Once again, recently, A former leader of a black student group
has admitted tweeting anonymous threats against fellow black college students in New Jersey last fall.
and Did this gay pastor fake a cake with an anti-gay decoration? Whole Foods thinks so.
But commenters on social media wondered why the pastor didn’t immediately notice the anti-gay slur, accusing him of altering the cake, as did Whole Foods, which countersued, claiming that the pastor made “fraudulent” accusations.
There’s been quite a lot of this going on in recent years. The most obvious observation is that there can’t be much actual hate crime (as classified by policy makers and media) these days, so the fakers are salting the mine.
In complex situations, however, I’m rarely content with the obvious explanation. The reason it’s obvious could amount to no more than “See! I TOLD you so!”, without providing genuine insight. And, in unsettled times and crises, we do need genuine insight.
I’d value thoughtful comments on the following questions:
1. Is it just the glamour of being a victim in a society that pays far more attention to victimhood than achievement? (That latter is partly due to globalization and automation, which make many former achievements irrelevant or impossible.)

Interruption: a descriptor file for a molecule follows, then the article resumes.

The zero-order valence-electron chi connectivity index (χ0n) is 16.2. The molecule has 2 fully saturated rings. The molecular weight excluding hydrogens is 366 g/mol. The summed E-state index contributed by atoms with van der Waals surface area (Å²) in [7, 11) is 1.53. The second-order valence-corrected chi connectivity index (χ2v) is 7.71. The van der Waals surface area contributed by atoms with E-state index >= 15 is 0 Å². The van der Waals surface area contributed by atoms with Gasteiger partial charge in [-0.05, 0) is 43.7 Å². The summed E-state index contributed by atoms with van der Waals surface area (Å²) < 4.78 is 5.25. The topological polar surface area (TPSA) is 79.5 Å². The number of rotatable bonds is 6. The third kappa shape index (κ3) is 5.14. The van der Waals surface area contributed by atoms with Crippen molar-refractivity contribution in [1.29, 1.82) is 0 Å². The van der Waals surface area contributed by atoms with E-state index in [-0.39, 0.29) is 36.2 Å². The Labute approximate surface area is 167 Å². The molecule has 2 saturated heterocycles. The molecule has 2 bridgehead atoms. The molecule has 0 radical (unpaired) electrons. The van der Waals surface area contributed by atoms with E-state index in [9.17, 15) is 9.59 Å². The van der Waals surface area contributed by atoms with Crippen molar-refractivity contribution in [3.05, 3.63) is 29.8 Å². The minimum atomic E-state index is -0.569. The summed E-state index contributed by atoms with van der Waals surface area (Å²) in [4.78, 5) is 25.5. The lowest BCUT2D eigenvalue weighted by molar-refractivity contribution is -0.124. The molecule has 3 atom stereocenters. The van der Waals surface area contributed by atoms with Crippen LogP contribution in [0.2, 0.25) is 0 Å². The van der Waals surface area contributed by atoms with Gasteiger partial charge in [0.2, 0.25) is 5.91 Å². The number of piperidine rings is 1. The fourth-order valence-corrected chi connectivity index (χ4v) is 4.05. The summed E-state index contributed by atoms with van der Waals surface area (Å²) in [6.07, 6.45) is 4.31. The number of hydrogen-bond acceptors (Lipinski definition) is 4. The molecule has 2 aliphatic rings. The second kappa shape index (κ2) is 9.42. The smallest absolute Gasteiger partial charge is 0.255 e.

2. Is there a hidden political payoff that cancels out the disadvantage of introducing the suggestion of fraud?
Ultimately, it’s part of a broad, general swing in our society toward the notion that evidence does not really matter much, only how one feels about things. By former standards, it is a soft totalitarianism that tends to harden when conflicts over stories arise and a decision must be made. For many people, the decision will usually rely on victimhood status calculations and in consequence be largely evidence-free. It’s helpful to think out how one should prepare.
See also: Social workers, welcome to Sweden. Where you are not allowed to grieve a murdered colleague!